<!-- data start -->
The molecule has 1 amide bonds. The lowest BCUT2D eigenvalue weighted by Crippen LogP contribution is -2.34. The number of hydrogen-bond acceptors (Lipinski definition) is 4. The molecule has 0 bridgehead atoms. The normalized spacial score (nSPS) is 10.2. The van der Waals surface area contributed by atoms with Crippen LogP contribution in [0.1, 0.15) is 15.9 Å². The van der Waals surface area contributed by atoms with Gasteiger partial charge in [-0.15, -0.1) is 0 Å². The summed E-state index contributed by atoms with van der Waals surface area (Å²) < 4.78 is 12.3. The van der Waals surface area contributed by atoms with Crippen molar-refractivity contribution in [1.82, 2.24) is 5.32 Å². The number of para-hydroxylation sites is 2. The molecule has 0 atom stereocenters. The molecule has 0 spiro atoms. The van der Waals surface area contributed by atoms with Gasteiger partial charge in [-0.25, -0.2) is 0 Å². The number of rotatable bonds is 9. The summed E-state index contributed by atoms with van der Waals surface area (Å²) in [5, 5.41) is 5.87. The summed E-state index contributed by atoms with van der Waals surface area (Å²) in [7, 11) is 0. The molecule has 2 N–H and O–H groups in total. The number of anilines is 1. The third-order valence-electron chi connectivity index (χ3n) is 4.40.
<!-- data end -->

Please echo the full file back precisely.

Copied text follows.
The molecule has 1 amide bonds. The lowest BCUT2D eigenvalue weighted by Crippen LogP contribution is -2.34. The number of hydrogen-bond acceptors (Lipinski definition) is 4. The molecule has 0 bridgehead atoms. The normalized spacial score (nSPS) is 10.2. The van der Waals surface area contributed by atoms with Crippen LogP contribution in [0.1, 0.15) is 15.9 Å². The van der Waals surface area contributed by atoms with Gasteiger partial charge in [-0.15, -0.1) is 0 Å². The summed E-state index contributed by atoms with van der Waals surface area (Å²) < 4.78 is 12.3. The van der Waals surface area contributed by atoms with Crippen molar-refractivity contribution in [1.82, 2.24) is 5.32 Å². The number of para-hydroxylation sites is 2. The molecule has 0 atom stereocenters. The molecule has 0 spiro atoms. The van der Waals surface area contributed by atoms with Gasteiger partial charge in [-0.25, -0.2) is 0 Å². The number of rotatable bonds is 9. The summed E-state index contributed by atoms with van der Waals surface area (Å²) in [5, 5.41) is 5.87. The summed E-state index contributed by atoms with van der Waals surface area (Å²) in [7, 11) is 0. The molecule has 2 N–H and O–H groups in total. The number of anilines is 1. The third-order valence-electron chi connectivity index (χ3n) is 4.40.